Cam Ly landfill was, until it was shut down in 2020, the primary dumping ground for the city of Dalat. A hilltop locale 5 kilometers from central Dalat, the landfill was the final destination for the majority of plastic used in agriculture in Vietnam’s Central Highlands region. But in August 2019, heavy rain prompted an outpouring of trash, sending plastic sheeting from greenhouses and untreated agrichemical bags and bottles rushing downhill. The incident covered lowland farms in thousands of metric tons of waste.
Dalat, known for its temperate climate, rolling hills, pine trees, and agriculture, is the capital of Lam Dong Province. Over the past two decades, plastic greenhouses have enveloped much of the landscape within the city and surrounding areas. These sheets of plastic have increased agricultural production and raised farmers’ income. However, greenhouses are also contributing to rising temperatures, floods, pollution of waterways, and the build-up of agri-plastic waste in places with no formal system for recycling.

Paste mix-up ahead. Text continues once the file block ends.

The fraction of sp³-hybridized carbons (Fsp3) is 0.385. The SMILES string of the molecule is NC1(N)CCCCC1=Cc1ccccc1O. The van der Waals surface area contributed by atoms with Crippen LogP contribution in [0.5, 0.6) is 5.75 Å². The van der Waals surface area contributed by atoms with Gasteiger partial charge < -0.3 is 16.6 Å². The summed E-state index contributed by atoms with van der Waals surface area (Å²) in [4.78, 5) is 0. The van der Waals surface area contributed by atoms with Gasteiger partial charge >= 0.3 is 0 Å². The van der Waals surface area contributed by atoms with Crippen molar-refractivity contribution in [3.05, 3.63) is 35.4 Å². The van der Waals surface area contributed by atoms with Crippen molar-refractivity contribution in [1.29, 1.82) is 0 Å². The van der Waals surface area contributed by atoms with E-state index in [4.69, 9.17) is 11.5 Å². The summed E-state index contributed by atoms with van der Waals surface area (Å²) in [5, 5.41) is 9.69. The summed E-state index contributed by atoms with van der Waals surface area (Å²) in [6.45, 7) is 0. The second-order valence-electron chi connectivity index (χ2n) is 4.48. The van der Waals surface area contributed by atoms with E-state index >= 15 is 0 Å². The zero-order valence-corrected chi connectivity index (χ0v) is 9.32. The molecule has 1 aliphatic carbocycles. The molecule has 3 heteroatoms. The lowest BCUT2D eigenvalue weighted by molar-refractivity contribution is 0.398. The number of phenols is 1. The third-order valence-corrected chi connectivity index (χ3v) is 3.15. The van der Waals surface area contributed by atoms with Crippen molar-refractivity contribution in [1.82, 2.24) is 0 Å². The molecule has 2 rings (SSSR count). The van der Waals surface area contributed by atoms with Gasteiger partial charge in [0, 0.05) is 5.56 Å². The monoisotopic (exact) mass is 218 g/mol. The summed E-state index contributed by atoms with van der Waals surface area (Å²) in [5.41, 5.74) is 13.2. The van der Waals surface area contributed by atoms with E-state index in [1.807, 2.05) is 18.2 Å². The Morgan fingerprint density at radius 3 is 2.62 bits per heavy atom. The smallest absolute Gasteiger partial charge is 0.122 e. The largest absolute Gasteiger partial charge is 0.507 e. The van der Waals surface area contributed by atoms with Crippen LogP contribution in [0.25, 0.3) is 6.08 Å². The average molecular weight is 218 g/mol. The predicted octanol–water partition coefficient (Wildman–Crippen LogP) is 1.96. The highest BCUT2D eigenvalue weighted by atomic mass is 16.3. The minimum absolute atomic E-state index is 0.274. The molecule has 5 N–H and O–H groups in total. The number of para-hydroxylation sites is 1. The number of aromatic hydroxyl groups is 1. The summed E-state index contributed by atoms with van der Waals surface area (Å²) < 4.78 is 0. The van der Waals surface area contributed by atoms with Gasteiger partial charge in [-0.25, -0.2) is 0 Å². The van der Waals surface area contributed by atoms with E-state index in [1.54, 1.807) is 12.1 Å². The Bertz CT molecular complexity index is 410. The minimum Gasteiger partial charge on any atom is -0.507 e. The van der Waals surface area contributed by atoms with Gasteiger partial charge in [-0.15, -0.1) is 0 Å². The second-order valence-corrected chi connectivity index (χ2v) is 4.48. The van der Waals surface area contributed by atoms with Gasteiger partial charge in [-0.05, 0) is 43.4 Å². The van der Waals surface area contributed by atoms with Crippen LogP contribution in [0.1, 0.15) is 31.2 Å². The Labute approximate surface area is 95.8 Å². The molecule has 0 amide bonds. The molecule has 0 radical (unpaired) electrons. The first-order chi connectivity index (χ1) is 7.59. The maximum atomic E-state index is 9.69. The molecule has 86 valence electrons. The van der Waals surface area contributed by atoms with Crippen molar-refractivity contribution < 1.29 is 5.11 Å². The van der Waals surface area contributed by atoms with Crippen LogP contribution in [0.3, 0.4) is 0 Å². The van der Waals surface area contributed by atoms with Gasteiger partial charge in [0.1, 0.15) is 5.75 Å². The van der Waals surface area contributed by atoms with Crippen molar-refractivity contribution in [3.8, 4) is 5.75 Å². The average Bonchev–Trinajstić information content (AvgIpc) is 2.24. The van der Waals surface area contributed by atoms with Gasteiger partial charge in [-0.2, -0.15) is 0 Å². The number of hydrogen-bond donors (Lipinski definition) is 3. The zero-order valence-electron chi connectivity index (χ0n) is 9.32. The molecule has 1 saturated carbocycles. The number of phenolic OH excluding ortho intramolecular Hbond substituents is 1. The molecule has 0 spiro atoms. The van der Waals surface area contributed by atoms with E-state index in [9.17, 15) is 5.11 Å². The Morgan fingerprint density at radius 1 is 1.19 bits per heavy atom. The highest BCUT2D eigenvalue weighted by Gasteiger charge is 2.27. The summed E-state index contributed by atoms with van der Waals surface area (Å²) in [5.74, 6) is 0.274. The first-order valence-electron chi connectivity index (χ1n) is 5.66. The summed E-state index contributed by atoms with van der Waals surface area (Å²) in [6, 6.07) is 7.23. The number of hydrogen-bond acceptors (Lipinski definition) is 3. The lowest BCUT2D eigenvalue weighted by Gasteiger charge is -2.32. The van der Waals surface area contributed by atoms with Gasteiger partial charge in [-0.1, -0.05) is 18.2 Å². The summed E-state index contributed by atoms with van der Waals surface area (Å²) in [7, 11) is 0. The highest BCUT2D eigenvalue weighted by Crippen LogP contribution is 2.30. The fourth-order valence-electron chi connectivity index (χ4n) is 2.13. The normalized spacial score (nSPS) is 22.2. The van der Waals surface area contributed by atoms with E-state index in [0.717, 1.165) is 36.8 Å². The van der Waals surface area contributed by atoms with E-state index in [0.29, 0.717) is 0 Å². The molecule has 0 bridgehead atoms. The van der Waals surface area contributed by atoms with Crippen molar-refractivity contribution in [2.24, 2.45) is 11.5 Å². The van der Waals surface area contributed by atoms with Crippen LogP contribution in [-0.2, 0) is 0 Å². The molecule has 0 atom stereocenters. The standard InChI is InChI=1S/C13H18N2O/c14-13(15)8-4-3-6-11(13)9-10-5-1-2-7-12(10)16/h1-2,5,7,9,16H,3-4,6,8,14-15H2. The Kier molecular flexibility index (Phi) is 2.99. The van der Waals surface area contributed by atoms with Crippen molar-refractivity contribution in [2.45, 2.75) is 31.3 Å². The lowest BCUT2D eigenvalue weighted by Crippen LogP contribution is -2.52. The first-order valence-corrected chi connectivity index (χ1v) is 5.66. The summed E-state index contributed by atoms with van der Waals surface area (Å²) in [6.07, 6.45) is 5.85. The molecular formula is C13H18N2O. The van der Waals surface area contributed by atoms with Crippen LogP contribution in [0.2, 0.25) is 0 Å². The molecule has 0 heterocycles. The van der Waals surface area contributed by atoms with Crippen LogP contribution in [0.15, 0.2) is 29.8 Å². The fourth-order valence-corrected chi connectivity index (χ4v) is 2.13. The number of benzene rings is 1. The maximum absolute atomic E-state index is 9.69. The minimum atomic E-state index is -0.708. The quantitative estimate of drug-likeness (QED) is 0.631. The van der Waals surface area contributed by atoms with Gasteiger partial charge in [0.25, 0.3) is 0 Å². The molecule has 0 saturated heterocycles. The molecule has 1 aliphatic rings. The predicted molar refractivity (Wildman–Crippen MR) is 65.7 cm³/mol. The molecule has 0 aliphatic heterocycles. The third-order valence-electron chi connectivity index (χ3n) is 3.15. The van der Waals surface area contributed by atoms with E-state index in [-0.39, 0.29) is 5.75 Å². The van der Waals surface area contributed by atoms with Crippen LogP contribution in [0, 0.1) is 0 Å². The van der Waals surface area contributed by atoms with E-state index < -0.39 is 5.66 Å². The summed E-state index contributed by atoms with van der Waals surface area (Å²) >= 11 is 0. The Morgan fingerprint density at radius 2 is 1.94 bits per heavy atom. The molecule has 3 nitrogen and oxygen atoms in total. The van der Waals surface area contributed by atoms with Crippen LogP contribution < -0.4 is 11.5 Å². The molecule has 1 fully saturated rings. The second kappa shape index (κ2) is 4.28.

Plastic shield against a volatile climate
While greenhouses are expensive, they are a “mark of achievement” for many farmers, often leading to higher yields and acting as a “safety net against climate change,” says Nguyễn Châu Bảo, co-founder of Act Now, a Dalat-based environmental nonprofit. With increasingly unpredictable weather patterns in the region, greenhouses allow farmers to control the environment and shield crops from harsh conditions.
Plastic sheeting allows nonnative plants, like tomatoes, to be grown all year, protected from heavy rains, humidity, hail, and frost. Heavy downpours can cause roots to become waterlogged, split tomato skins, and lead to bacterial infections in the plant. For this reason, the majority of tomatoes are grown inside greenhouses in Dalat.
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